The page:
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   Preferences prefs = plugin.getPluginPreferences();
+
 
   int value = prefs.getInt("some.key");
 
   int value = prefs.getInt("some.key");
</pre>
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</pre>  
 +
When preferences are changed, the preference store must be explicitly saved to disk:
 +
<pre>  prefs.setValue("some.key", 5);
 +
  plugin.<strike>savePluginPreferences</strike>();
 +
</pre>
 +
The plug-in preference store can also store default values for any preference in that plug-in. If a value has not been explicitly set for a given key, the default value is returned. If the key has no default value set, a default default value is used: zero for numeric preferences, <tt>false</tt> for Boolean preferences, and the empty string for string preferences. If the default default is not appropriate for your preference keys, you should establish a default value for each key by overriding the <tt>initializeDefaultPluginPreferences</tt> method in your <tt>Plugin</tt> subclass:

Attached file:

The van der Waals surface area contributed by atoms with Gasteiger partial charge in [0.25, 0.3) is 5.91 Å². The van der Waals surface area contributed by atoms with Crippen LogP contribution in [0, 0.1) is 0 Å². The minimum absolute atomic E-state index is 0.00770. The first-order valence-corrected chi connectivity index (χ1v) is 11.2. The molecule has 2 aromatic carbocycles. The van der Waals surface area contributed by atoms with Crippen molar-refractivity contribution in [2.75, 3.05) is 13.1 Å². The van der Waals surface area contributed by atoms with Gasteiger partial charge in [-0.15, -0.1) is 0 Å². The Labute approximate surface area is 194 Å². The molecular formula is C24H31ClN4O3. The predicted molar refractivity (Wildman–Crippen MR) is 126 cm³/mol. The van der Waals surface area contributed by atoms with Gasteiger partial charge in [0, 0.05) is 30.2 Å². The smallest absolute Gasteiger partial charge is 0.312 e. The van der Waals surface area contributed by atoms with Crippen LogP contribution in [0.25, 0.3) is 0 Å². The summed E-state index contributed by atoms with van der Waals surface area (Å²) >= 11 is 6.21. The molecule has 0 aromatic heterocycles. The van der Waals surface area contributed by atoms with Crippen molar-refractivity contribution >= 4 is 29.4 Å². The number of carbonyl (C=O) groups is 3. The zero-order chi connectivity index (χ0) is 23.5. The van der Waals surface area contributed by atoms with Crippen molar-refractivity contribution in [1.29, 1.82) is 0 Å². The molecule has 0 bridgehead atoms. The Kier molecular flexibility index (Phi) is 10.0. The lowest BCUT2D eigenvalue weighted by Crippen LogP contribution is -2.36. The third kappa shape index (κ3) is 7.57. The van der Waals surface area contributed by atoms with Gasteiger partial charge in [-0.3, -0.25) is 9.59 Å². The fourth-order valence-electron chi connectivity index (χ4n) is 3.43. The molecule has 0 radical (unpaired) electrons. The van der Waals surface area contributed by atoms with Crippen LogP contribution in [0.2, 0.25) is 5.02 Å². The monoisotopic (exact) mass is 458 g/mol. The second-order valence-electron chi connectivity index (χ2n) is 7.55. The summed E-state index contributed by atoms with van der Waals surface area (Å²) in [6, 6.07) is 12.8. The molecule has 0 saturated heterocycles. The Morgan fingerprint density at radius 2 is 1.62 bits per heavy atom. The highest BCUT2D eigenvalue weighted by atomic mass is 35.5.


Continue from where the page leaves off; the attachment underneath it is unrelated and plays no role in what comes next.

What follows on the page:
+
<pre>  protected void initializeDefaultPluginPreferences() {
 +
      prefs = plugin.<strike>getPluginPreferences</strike>();
 +
      prefs.setDefault("some,key", 1);
 +
  }
 +
</pre>
 +
Although you can change default values at any time, it is generally advised to keep them consistent so that users know what to expect when they revert preferences to their default values. Programmatically reverting a preference to its default value is accomplished with the <tt>setToDefault</tt> method.
  
When preferences are changed, the preference store must be